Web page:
David Ball PT

Storm Fitness PT

Eating right for muscle growth

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I would say most of the male clients that I meet will all mention wanting some muscle growth as a goal. It’s a great goal for anyone to have, even if your goal is fat loss, more muscle mass = more calories burned at rest.

 Unfortunately though building muscle can be a long slow process, how slow depends on your training experience, for those of you reading this who have been training seriously for under a year you can expect 2-3 lbs per month. Been training for around 2-3 years, around 1-2lbs per month. Any longer than this and you can expect around half a lb per month!

Of course these gainz are only going to occur when using a progressive workout AND enough calories to encourage the growth.

Most people trying to gain lean muscle can often become worried about gaining too much body fat at the same time and therefore don’t eat anywhere near enough calories (hypocaloric) to grow. If you want to grow you need to be putting in more calories than you’re using. So how much should you be eating?

A simple place to start is by using this simple equation. Obviously this is under the assumption that you’re training hard 3-4 times per week.
Try eating around 20 calories for every pound of your body weight.

(Multiply your weight in kilos by 2.2 to change it to lbs)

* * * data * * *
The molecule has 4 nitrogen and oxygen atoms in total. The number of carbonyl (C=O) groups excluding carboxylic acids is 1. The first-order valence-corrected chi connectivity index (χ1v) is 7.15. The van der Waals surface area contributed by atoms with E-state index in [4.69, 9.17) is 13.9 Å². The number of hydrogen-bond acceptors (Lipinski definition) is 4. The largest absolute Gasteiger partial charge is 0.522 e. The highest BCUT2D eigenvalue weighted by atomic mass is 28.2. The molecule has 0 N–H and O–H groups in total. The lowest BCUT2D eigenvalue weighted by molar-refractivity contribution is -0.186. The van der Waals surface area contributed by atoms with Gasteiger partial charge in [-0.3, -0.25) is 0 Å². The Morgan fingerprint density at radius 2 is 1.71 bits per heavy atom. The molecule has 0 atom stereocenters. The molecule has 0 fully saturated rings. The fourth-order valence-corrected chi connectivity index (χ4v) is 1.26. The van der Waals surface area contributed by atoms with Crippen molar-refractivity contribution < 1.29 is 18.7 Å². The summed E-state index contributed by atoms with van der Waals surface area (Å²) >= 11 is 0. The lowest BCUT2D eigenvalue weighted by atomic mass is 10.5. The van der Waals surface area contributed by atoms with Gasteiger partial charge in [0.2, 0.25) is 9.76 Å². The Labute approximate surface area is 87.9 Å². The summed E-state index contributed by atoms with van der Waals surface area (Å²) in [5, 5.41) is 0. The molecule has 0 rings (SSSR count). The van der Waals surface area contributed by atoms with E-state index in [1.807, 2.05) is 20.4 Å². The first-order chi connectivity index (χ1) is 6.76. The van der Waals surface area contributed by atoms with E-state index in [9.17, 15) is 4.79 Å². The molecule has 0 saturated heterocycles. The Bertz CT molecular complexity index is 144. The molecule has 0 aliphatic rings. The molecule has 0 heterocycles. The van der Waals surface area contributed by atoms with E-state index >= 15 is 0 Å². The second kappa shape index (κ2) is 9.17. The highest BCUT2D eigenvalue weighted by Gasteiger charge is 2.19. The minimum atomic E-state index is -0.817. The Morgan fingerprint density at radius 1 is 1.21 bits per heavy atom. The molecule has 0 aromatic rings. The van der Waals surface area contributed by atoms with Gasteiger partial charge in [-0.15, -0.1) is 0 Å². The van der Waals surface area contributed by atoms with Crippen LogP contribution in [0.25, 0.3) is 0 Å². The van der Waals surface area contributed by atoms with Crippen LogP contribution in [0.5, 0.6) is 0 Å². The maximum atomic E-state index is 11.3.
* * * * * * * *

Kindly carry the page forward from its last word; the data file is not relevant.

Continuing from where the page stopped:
So for a 75kg guy
75 X 2.2= 165lbs
165 X 20 = 3300 calories per day

This will hopefully put you in a hypercaloric position which will leave your body with the opportunity to grow.

Try eating this amount of food consistently for a couple of weeks, regularly checking your scale weight and see if it starts increasing.

Remember the whole idea is to gain weight, so don’t be to scared of seeing the weight creep up. Slowly.

 

Once you’ve found the right amount of calories, where those calories are coming from (proteins/fats/carbs or macronutrients) will make a huge difference to the kind of weight you’re gaining. A good personal trainer will be able to help you find both the right amount of calories and right quantities of macronutrients.
Ideally get a body fat measurement taken to make sure your body fat isn’t going up too quickly. Some body fat increase has to be expected, trying to find that sweet spot where you’re gaining weight, but not too quickly is key. Too many calories and you’ll be putting on too much fat as well as muscle, not enough calories and you won’t grow.

Gaining lean muscle can be a tough process, as mentioned above the gainz made even when doing all the right things can be minimal. If you’re new to training take advantage of those “easier” gainz and get everything working in your favour right from the outset. For the more experienced, commitment to your diet and training is going to be even more important to see progress, so don’t neglect any part.

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